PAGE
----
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Finnish biologist explains why Trump’s plan to stop forest fires with rakes is utter nonsense

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Many Finnish citizens have been mocking President Donald Trump for claiming that they stop forest fires in their country by raking leaves.

Over the weekend, Trump claimed that Finnish President Sauli Niinistö told him that raking was the key to his country’s success in preventing forest fires, although Niinistö has denied he ever told Trump anything about raking.

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“I was with the president of Finland and he said: ‘We have a much different — we’re a forest nation,'” Trump claimed. “He called it a forest nation, and they spent a lot of time on raking and cleaning and doing things. And they don’t have any problem.”

However, a Finnish biologist has written an email to Josh Marshall of Talking Points Memo that goes into great detail about why it’s nonsensical to say that Finland is able to contain forest fires through raking.

In fact, he says that if Finland does face the prospect of greater forest fires in the coming years, climate change will be a good reason why.

“Forest fires in Finland are much limited by the snowy winter (length varies acc. to year and region, but traditionally around 3 months, is shortening due to climate change),” he writes. “Snow and ice are solid water, forests cannot burn in wintertime.”

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What’s more, the biologist says that raking the forests would do more harm than good when it comes to the overall health of the trees.

“The continuously falling needles and twigs, when they decay, return important nutrients back to the forest trees,” he writes. “Removing them regularly would deprive the trees and other plants from the bulk of long-term nutrients, not to speak of the extremely complex mesh of nutrient chains of thousands of other forest organisms, from fungi and insects to birds and mammals.”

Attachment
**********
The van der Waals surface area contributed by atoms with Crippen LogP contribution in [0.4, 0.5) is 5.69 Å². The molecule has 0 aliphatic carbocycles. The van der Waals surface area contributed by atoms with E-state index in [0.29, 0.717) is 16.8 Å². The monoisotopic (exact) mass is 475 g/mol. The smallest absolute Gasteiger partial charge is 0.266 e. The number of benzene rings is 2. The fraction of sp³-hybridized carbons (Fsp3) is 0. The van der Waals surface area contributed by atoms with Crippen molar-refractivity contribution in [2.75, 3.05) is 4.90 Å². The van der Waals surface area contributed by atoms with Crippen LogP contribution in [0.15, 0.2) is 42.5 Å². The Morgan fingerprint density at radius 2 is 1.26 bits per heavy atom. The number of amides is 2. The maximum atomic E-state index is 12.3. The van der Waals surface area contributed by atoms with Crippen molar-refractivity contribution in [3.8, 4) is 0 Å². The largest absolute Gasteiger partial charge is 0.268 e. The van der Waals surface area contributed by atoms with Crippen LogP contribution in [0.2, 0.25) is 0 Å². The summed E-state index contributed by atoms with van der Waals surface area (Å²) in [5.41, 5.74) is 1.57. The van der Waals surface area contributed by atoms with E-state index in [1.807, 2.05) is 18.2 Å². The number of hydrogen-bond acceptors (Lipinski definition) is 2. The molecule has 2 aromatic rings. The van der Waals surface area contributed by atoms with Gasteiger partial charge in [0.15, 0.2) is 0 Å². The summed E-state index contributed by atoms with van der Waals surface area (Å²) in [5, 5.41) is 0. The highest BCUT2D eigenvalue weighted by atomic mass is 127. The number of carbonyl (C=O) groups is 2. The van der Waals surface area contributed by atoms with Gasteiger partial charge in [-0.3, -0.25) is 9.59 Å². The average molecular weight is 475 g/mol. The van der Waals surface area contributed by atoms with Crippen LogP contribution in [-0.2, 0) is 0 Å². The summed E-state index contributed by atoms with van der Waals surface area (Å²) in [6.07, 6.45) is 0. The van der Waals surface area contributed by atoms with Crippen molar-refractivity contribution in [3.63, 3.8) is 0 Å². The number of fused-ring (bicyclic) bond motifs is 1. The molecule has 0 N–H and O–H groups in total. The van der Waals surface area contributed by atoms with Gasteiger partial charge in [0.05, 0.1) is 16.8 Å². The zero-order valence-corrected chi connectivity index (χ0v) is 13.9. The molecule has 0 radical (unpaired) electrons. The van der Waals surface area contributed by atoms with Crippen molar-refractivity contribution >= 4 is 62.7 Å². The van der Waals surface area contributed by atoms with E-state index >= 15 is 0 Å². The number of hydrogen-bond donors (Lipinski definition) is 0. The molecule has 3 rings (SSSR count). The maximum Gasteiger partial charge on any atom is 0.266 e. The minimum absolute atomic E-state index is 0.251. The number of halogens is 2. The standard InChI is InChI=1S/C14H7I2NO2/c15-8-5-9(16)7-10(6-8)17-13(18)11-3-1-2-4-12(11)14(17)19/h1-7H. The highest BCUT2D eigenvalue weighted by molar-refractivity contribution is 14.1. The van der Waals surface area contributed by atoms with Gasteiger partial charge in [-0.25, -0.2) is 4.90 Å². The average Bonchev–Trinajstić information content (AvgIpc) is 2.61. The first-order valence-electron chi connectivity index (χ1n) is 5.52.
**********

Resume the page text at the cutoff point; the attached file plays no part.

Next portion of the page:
Read the biologist’s entire analysis here.

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2020 Election

Trump slams ‘partisan’ whistleblower, Biden pushes back

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US President Donald Trump on Friday vigorously rejected a whistleblower's claim of wrongdoing, amid reports he used a call with Ukraine's president to pressure him to investigate the son of Trump's Democratic rival Joe Biden.

The whistleblower's secret complaint has triggered a tense showdown between Congress, whose Democratic leaders are demanding to review the complaint, and the executive branch which has barred them from doing so.

It has also raised concerns Trump sought to strong-arm Ukraine into providing damaging information on the president's possible 2020 challenger, which would represent dangerous foreign meddling in the US election -- similar to the interference blamed on Russia in 2016, when Trump defeated Hillary Clinton.

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Dem senator accuses the FBI of a carrying out a ‘cover-up’ for Brett Kavanaugh — and calls for an investigation

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angry Brett Kavanaugh

Old wounds were reopened this week when a New York Times article, written by Robin Pogrebin and Kate Kelly, focused on Deborah Ramirez — one of the women who, in 2018, accused U.S. Supreme Court Justice Brett Kavanaugh of sexual misconduct. And Sen. Sheldon Whitehouse of Rhode Island, in a USA Today op-ed published on Friday, argued that Kavanaugh wasn’t adequately vetted as he should have been.

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Millions around the world joined #ClimateStrike — demanding bold climate action

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Masses of children skipped school Friday to join a global strike against climate change that teen activist Greta Thunberg said was "only the beginning" in the fight against environmental disaster.

Some four million people filled city streets around the world, organizers said, in what was billed as the biggest ever protest against the threat posed to the planet by rising temperatures.

Youngsters and adults alike chanted slogans and waved placards in demonstrations that started in Asia and the Pacific, spread across Africa, Europe and Latin America, before culminating in the United States where Thunberg rallied.

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